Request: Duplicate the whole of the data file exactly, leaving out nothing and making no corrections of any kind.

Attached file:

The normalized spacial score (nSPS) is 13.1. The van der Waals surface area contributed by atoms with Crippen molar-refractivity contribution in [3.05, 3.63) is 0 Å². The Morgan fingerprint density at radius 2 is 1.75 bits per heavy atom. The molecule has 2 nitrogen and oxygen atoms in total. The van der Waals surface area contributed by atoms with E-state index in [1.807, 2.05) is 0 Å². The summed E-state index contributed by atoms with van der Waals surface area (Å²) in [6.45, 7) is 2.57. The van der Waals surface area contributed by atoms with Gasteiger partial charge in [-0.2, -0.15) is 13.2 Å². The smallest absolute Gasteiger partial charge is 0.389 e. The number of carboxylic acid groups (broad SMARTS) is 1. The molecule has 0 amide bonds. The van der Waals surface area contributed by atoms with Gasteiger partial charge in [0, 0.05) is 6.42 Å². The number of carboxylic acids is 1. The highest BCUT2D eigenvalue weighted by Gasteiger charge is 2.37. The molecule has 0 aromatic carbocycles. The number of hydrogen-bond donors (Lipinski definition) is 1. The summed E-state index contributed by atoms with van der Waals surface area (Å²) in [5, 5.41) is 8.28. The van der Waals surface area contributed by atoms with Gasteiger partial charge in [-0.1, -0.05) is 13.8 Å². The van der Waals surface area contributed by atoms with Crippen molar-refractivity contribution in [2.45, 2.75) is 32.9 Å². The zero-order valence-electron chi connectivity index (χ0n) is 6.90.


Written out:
The normalized spacial score (nSPS) is 13.1. The van der Waals surface area contributed by atoms with Crippen molar-refractivity contribution in [3.05, 3.63) is 0 Å². The Morgan fingerprint density at radius 2 is 1.75 bits per heavy atom. The molecule has 2 nitrogen and oxygen atoms in total. The van der Waals surface area contributed by atoms with E-state index in [1.807, 2.05) is 0 Å². The summed E-state index contributed by atoms with van der Waals surface area (Å²) in [6.45, 7) is 2.57. The van der Waals surface area contributed by atoms with Gasteiger partial charge in [-0.2, -0.15) is 13.2 Å². The smallest absolute Gasteiger partial charge is 0.389 e. The number of carboxylic acid groups (broad SMARTS) is 1. The molecule has 0 amide bonds. The van der Waals surface area contributed by atoms with Gasteiger partial charge in [0, 0.05) is 6.42 Å². The number of carboxylic acids is 1. The highest BCUT2D eigenvalue weighted by Gasteiger charge is 2.37. The molecule has 0 aromatic carbocycles. The number of hydrogen-bond donors (Lipinski definition) is 1. The summed E-state index contributed by atoms with van der Waals surface area (Å²) in [5, 5.41) is 8.28. The van der Waals surface area contributed by atoms with Gasteiger partial charge in [-0.1, -0.05) is 13.8 Å². The van der Waals surface area contributed by atoms with Crippen molar-refractivity contribution in [2.45, 2.75) is 32.9 Å². The zero-order valence-electron chi connectivity index (χ0n) is 6.90.